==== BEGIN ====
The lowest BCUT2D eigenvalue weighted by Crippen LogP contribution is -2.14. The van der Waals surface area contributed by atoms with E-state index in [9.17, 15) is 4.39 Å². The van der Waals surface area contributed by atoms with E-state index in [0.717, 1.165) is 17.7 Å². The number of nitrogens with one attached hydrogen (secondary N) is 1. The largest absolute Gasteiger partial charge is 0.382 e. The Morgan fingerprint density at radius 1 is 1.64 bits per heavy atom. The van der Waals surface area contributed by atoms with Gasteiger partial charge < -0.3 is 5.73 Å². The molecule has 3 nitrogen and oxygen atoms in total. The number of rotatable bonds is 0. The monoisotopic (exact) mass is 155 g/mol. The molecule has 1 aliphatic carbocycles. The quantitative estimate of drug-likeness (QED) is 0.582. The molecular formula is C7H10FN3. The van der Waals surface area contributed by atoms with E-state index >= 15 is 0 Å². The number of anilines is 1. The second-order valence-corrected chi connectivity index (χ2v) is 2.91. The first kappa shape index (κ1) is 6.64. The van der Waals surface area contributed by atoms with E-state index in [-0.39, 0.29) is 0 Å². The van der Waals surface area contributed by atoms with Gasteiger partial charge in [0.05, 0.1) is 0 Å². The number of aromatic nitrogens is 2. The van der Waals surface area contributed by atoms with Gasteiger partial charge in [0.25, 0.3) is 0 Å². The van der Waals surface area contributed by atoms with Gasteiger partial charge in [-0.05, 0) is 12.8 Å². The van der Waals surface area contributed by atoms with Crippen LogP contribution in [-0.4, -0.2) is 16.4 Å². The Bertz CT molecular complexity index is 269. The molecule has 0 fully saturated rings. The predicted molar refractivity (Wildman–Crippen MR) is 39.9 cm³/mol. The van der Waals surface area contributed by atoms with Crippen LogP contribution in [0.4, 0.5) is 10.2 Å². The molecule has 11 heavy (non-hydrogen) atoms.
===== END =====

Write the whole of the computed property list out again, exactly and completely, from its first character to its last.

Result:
The lowest BCUT2D eigenvalue weighted by Crippen LogP contribution is -2.14. The van der Waals surface area contributed by atoms with E-state index in [9.17, 15) is 4.39 Å². The van der Waals surface area contributed by atoms with E-state index in [0.717, 1.165) is 17.7 Å². The number of nitrogens with one attached hydrogen (secondary N) is 1. The largest absolute Gasteiger partial charge is 0.382 e. The Morgan fingerprint density at radius 1 is 1.64 bits per heavy atom. The van der Waals surface area contributed by atoms with Gasteiger partial charge < -0.3 is 5.73 Å². The molecule has 3 nitrogen and oxygen atoms in total. The number of rotatable bonds is 0. The monoisotopic (exact) mass is 155 g/mol. The molecule has 1 aliphatic carbocycles. The quantitative estimate of drug-likeness (QED) is 0.582. The molecular formula is C7H10FN3. The van der Waals surface area contributed by atoms with E-state index >= 15 is 0 Å². The number of anilines is 1. The second-order valence-corrected chi connectivity index (χ2v) is 2.91. The first kappa shape index (κ1) is 6.64. The van der Waals surface area contributed by atoms with E-state index in [-0.39, 0.29) is 0 Å². The van der Waals surface area contributed by atoms with Gasteiger partial charge in [0.05, 0.1) is 0 Å². The number of aromatic nitrogens is 2. The van der Waals surface area contributed by atoms with Gasteiger partial charge in [0.25, 0.3) is 0 Å². The van der Waals surface area contributed by atoms with Gasteiger partial charge in [-0.05, 0) is 12.8 Å². The van der Waals surface area contributed by atoms with Crippen LogP contribution in [-0.4, -0.2) is 16.4 Å². The Bertz CT molecular complexity index is 269. The molecule has 0 fully saturated rings. The predicted molar refractivity (Wildman–Crippen MR) is 39.9 cm³/mol. The van der Waals surface area contributed by atoms with Crippen LogP contribution in [0.4, 0.5) is 10.2 Å². The molecule has 11 heavy (non-hydrogen) atoms.